Enjoying a day trip in Nova Scotia is easy and cost efficient. In the summer I can easily wake-up and go to a beach or the cottage and still make it home for dinner.

Wednesday, February 23, 2011

Current Events

Halifax is very active when hosting different types of events. Events can vary from concerts, celebrations or a myriad of festivals, allowing tourists and locals the opportunity to enjoy endless entertainment. This year Halifax was selected to host the 2011 Canada Winter Games. This event has generated a lot of buzz around town and new buildings, structures and public venues have taken over the city.
One addition that has been a huge success for the city is the Olympic size speed skating oval. The oval was made available to the public two months prior to the games. The oval was open for public skates during designated times for a majority of the holidays. During the public skating hours, the oval was constantly busy and clearly enjoyed by all. For the community the oval has given individuals a place to get exercise and socialize during the winter months. Since the oval has created such a great space for the community, people now feel that after the games are over; the oval should stay for future winter seasons. 

Another major addition to the city is the Canada Games Centre. This centre was built to host badminton, swimming and gymnastics. The centre has three full-size gymnasiums with a 200-meter indoor track and eight-lane swimming pool. The Canada Games Centre is now considered the premier high-performance athletic training facility in Eastern Canada. Halifax has not only been fortunate to host the 2011 games, but now the city can benefit from all the new state of the art facilities for future years.  

Tuesday, February 15, 2011

Dance Until The Sun Comes Up

Nightlife is one of the many perks that Halifax has to offer. The city is known for having one of the highest bars and nightclubs per capita in the country. It is common that to see the most popular nightclubs and bars open until 3:30 a.m. on weekends and occasionally throughout the week. The late nights definitely gives Halifax an advantage over many other cities.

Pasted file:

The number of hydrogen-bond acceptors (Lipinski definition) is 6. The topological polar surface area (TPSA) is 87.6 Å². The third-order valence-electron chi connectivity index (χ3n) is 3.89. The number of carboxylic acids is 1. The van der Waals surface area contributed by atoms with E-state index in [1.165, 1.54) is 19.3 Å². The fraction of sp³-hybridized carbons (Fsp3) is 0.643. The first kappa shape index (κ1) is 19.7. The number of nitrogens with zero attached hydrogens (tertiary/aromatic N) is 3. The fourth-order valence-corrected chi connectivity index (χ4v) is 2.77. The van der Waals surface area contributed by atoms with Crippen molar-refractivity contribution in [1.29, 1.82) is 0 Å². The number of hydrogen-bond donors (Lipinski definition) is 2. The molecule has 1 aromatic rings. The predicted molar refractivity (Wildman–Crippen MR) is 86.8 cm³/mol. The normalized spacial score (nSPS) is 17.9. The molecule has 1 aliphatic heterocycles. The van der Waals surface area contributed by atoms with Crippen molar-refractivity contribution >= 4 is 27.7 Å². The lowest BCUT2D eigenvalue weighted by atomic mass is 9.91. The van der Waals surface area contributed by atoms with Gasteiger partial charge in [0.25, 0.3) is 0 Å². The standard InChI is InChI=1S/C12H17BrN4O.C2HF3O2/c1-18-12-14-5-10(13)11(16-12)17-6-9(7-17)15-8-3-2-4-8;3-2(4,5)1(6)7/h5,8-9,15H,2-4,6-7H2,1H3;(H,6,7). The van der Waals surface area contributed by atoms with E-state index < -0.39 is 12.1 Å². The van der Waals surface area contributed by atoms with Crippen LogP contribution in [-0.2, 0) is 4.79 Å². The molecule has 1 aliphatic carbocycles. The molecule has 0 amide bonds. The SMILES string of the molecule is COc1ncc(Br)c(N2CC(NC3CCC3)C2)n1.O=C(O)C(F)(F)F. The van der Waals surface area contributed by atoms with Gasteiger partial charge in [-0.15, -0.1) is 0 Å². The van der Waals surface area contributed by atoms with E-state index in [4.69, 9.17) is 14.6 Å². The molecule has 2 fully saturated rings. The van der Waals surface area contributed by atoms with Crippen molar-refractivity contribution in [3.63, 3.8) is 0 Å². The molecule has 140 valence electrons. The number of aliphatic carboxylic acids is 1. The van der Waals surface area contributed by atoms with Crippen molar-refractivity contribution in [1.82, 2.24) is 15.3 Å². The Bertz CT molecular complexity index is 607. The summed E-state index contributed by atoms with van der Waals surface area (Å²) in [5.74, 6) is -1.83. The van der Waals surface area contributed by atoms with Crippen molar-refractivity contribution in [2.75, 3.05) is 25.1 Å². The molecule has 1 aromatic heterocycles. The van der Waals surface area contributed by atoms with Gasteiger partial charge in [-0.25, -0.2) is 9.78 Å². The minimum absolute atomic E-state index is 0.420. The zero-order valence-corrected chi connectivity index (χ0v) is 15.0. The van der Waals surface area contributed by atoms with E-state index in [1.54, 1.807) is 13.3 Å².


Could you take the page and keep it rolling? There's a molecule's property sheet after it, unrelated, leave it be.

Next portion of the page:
A well-known street to many students and youth is Argyle, this street alone has approximately 15 different places to go at night and during the day. Like the majority of downtown Halifax, Argyle Street would take about 20 minutes to walk from one end to the other. Downtown Halifax is ideal for walking from one bar to another, so if there happens to be the dreaded line, another bar is usually only seconds away.

Another popular tradition for the Halifax nightlife occurs into the late hours of the night. Like many other cities it is extremely important to have a place to go after the bar, usually to grab some grub. "Pizza corner" has become a very popular spot for Haligonians to go after the bar. Pizza corner consist of three independent pizza joints all within 20 meters from each other. Around 4:00 a.m. pizza corner is swarmed with people, all three places have amazing pizza and the decision usually is based on which line is the shortest. A typical night is usually not over until around 5:00 a.m after food has been consumed and a cab has been flagged down. After experiencing a fun filled night in downtown Halifax, the back-to-back nights (Friday and Saturday) become pretty rare and difficult to do.

Tuesday, February 8, 2011

The Wealthy Bug

Fishing in the Maritimes has provided many families, communities and industries with income and identity. Lobster trapping is one of the richest and most respected industries throughout the Maritimes. Lobsters, which are also referred to as "bugs" are culturally shared and harvested two seasons throughout the year. The two lobster seasons occur in the spring, (May 1) and also the winter (November 29), lasting for approximately six months.

Nova Scotia has some of the richest fishing grounds in the world. Fishing districts 33 and 34, off the southshore, are known throughout the fishing industry as the wealthiest for harvesting lobster. Last year district 34, which contains 1,700 license holders, generated $222 million dollars in lobster revenue. Not only are the lobsters within this district a hot commodity, but also the fishing licenses carry a great deal of value. Fishing licenses in these districts are worth millions of dollars and are primarily kept in the family throughout generations.

The lobster industry is closely watched in order to maintain and regulate the economy. Fishery officers are constantly at the wharfs checking to make sure fishermen have met the outlined requirements. Landing lobsters below a minimum size or females that are egg bearing is considered illegal. Also regulations pertaining to number of traps set, timing and lines pulled are closely watched.

Although this is an extremely dangerous job, many people across the world, especially in Halifax, enjoy the end product. Fishermen tend to be spotted on the side of the road with their large tanks selling lobster for $5.00 a pound because retail value can be down at times. In the off seasons, many fishermen enjoy six months off repairing traps and preparing for the upcoming season.

Next time you are cracking into a lobster claw, think about the dangerous life of a fishermen and how lucky you are to have the Maritimes close by.